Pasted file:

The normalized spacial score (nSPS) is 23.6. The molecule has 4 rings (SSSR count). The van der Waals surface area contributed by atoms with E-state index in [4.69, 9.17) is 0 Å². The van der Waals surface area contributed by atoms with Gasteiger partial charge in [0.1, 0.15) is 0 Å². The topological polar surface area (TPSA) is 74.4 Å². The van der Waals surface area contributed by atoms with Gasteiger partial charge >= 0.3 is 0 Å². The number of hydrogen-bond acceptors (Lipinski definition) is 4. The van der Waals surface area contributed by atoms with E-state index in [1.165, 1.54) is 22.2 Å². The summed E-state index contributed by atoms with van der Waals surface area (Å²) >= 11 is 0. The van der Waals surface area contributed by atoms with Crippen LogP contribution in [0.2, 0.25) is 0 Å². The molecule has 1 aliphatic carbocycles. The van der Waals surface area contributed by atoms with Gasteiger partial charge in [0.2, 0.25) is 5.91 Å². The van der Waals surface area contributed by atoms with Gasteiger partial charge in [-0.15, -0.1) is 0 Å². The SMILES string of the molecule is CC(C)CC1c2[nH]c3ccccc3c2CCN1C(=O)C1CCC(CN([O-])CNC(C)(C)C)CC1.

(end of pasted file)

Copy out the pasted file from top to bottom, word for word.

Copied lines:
The normalized spacial score (nSPS) is 23.6. The molecule has 4 rings (SSSR count). The van der Waals surface area contributed by atoms with E-state index in [4.69, 9.17) is 0 Å². The van der Waals surface area contributed by atoms with Gasteiger partial charge in [0.1, 0.15) is 0 Å². The topological polar surface area (TPSA) is 74.4 Å². The van der Waals surface area contributed by atoms with Gasteiger partial charge >= 0.3 is 0 Å². The number of hydrogen-bond acceptors (Lipinski definition) is 4. The van der Waals surface area contributed by atoms with E-state index in [1.165, 1.54) is 22.2 Å². The summed E-state index contributed by atoms with van der Waals surface area (Å²) >= 11 is 0. The van der Waals surface area contributed by atoms with Crippen LogP contribution in [0.2, 0.25) is 0 Å². The molecule has 1 aliphatic carbocycles. The van der Waals surface area contributed by atoms with Gasteiger partial charge in [0.2, 0.25) is 5.91 Å². The van der Waals surface area contributed by atoms with Gasteiger partial charge in [-0.15, -0.1) is 0 Å². The SMILES string of the molecule is CC(C)CC1c2[nH]c3ccccc3c2CCN1C(=O)C1CCC(CN([O-])CNC(C)(C)C)CC1.